Do you need a hearing aid or, a hearing amplifier? Do you understand how to choose hearing aids that will not cause more damage to your hearing? The first step is to get your hearing tested by a hearing professional. You think you hear sounds around you reasonably well, but wish the volume could be enhanced a “tad bit”.
Before rushing off to buy a hearing aid, it is helpful that you understand the difference between a hearing aid and a hearing amplifier.
The Result of your Hearing Test
You’ve had your hearing test. Now your hearing professional interprets the result of your hearing test plotted on a chart (audiogram) to you. It indicates that you suffer from mild hearing loss. Generally, hearing amplifiers are recommended for mild hearing loss.
Now comes the moment of decision for you. Should you buy an expensive, programmable hearing aid certified by the FDA or, settle for a considerably less expensive hearing amplifier which will enhance surrounding sounds?
Note that hearing aids vary in size, color, special features and the way they fit in your ears. Additionally, while your hearing professional can assist with your selection of a hearing aid that will fit your lifestyle and needs, they generally will not help you select a hearing amplifier which is a device not approved by the FDA
Initial Factors to Consider Prior to Buying a Hearing Amplifier
How to Choose Hearing Aids: Hearing Severity and Lifestyle
1. Your Type of Hearing Loss
The nature and severity of your hearing loss will play a large role in determining which hearing instruments will provide you with the best hearing experience. Typically, hearing amplifiers are recommended for those with mild hearing loss. Some amplifiers on the market are described as catering to mild and moderate hearing loss.
2. Your Lifestyle
What is the nature of your lifestyle? You will need to evaluate the characteristics of your work, home, and free-time environments and activities. Does your hearing loss make any of these challenging? The characteristics of your primary listening environments will help you narrow your technology options and style.
How To Choose Hearing Aids: Technology Requirements
3. Your Technology Needs
Ultimately, sound quality will be your topmost requirement. After all, that is the reason you are in search of a hearing device to buy.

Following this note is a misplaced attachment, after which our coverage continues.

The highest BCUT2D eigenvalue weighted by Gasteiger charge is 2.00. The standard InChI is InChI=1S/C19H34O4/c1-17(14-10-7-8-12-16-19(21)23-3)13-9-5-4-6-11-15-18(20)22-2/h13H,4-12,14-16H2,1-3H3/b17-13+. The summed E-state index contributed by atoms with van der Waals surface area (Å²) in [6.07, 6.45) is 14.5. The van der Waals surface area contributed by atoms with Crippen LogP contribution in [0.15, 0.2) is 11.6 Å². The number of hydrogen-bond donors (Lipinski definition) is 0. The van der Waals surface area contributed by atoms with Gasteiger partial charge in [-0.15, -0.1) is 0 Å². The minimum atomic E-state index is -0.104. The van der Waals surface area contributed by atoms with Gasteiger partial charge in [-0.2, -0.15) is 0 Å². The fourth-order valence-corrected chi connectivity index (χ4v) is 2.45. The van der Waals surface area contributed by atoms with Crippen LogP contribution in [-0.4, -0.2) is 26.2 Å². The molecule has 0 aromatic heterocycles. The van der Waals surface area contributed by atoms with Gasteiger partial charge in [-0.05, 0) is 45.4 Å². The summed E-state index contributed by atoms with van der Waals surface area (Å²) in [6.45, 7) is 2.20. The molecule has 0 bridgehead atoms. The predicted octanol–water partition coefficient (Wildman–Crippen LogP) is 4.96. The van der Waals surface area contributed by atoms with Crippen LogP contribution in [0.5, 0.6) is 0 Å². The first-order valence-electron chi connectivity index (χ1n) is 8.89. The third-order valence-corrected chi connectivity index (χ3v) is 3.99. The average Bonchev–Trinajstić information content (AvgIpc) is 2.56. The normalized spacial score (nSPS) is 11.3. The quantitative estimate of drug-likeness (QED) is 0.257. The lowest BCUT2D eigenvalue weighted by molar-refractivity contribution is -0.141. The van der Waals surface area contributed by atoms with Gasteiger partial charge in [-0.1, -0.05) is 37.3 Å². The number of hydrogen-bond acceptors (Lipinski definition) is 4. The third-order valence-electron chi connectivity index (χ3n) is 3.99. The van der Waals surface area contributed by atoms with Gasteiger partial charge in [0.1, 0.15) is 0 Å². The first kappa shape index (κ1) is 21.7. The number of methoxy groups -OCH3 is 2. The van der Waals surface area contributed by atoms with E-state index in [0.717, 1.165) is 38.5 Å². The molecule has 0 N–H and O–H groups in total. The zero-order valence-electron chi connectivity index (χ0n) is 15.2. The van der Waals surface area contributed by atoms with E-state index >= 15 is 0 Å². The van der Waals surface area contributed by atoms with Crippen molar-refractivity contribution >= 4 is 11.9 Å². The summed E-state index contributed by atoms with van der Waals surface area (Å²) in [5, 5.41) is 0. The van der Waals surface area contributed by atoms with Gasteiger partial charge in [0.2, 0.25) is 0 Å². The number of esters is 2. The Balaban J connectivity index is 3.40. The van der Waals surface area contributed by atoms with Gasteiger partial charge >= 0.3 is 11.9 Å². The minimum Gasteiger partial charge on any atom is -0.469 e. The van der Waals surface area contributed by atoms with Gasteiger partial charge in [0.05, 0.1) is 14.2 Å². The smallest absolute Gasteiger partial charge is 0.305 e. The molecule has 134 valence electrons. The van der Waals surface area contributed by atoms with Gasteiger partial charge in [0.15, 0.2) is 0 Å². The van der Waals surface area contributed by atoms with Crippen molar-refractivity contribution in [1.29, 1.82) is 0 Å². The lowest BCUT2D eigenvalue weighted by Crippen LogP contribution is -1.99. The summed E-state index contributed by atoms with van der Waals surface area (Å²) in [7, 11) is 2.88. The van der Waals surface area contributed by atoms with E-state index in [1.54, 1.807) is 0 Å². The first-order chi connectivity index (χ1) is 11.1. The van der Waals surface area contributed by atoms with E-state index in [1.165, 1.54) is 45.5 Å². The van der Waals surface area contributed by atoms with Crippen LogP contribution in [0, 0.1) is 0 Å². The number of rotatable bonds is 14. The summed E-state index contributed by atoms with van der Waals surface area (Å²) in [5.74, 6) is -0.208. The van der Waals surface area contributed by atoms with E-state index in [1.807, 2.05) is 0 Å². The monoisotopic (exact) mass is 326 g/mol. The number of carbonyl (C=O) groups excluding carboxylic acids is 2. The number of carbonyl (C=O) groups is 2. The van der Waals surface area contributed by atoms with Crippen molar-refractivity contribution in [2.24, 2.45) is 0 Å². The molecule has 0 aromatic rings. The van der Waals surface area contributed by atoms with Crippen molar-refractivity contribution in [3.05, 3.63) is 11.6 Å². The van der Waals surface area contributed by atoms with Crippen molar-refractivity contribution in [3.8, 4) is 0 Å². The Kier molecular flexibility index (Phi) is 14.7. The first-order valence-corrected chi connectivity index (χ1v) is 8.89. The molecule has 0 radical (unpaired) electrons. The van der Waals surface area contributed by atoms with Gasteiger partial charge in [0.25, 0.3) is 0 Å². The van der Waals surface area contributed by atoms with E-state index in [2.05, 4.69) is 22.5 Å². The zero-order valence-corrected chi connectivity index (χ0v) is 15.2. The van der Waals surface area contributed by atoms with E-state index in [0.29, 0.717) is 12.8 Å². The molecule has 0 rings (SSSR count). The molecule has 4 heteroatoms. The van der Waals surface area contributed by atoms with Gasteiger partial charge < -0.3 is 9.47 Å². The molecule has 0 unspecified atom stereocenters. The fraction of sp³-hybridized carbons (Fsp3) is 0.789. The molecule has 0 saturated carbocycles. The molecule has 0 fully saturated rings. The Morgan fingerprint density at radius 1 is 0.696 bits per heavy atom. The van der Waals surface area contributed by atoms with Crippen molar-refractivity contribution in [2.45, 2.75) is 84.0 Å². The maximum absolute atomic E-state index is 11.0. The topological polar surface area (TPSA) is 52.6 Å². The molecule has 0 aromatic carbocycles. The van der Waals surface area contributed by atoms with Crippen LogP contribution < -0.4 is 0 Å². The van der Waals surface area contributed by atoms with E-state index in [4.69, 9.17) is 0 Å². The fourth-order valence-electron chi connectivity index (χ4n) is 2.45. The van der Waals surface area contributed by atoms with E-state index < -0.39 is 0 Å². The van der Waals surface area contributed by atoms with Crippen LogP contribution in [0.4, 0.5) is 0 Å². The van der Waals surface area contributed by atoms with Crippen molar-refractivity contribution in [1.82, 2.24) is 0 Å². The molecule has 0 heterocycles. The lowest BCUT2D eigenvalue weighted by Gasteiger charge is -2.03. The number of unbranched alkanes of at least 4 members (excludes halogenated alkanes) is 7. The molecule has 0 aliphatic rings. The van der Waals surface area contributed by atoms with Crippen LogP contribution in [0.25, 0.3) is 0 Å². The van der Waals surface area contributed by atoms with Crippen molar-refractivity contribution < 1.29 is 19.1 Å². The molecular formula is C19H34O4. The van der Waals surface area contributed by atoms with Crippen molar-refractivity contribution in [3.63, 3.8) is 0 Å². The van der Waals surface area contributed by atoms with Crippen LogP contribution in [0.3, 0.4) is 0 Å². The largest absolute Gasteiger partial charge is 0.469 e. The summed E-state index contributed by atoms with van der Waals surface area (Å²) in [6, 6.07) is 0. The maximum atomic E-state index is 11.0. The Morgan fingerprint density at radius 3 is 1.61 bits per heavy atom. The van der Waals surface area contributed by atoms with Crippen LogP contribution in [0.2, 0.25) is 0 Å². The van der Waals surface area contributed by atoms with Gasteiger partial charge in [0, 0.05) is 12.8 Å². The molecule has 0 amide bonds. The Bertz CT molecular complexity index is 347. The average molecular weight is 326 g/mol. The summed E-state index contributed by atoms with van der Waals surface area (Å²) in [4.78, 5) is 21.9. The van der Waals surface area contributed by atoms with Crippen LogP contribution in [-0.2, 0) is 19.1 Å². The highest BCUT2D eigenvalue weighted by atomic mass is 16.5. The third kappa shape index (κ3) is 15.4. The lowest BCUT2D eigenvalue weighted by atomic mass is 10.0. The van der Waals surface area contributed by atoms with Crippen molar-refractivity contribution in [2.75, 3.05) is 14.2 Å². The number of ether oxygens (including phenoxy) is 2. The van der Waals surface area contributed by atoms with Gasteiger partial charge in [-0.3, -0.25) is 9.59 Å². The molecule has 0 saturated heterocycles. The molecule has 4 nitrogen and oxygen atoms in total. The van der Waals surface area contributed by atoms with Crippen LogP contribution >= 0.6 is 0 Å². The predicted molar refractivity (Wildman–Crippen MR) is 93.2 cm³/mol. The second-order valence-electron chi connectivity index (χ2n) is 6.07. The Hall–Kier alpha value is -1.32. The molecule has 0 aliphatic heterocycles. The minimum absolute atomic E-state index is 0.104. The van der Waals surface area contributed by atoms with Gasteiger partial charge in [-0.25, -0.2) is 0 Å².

Most true hearing aids process sound digitally and can be programmed to suit a wearer’s specific hearing needs. Many hearing aids come in a wide range of designs and degrees of technological functioning. Some have manual volume controls while other models can automatically adjust to the listener’s environment.
Depending on the level of sophistication, some hearing amplifiers come with 1 – 4 program modes such as Everyday mode. Moderate Noise Reduction mode, Noisy mode or. Quiet mode and Noisy mode. Some also have manual volume controls.
Which programs will suit your lifestyle?
4. Battery Run Time
What is the battery run time for the device? This can range anywhere from 2-4 hours. 20-24 hours and 45-80 hours.
Are the batteries rechargeable? How long do they take to recharge? Is the charger portable? Does the device allow for a USB recharge? You do not want to find yourself in a situation where you run out of battery time and are unable to quickly recharge the device!
Physical Factors to Consider
How To Choose Hearing Aids
1. Shape and Size of Your Ear Canal
The shape and size of your ear canal can make a particular style difficult to wear for some people. For example, if you have an ear canal that is very narrow, you will find an in-the-canal device uncomfortable and not the best fit.
2. Does Your Minor Hearing Loss Affect One Ear or Both Ears?
If your hearing loss affects only one of your ears, you may only require one hearing amplifier. Although age- and noise-related hearing loss tend to affect both ears, your hearing profile for each ear will likely be different.
Generally, a two-ear amplifier (binaural) is more effective. It helps to balance incoming sounds more easily and identify the direction it is coming from.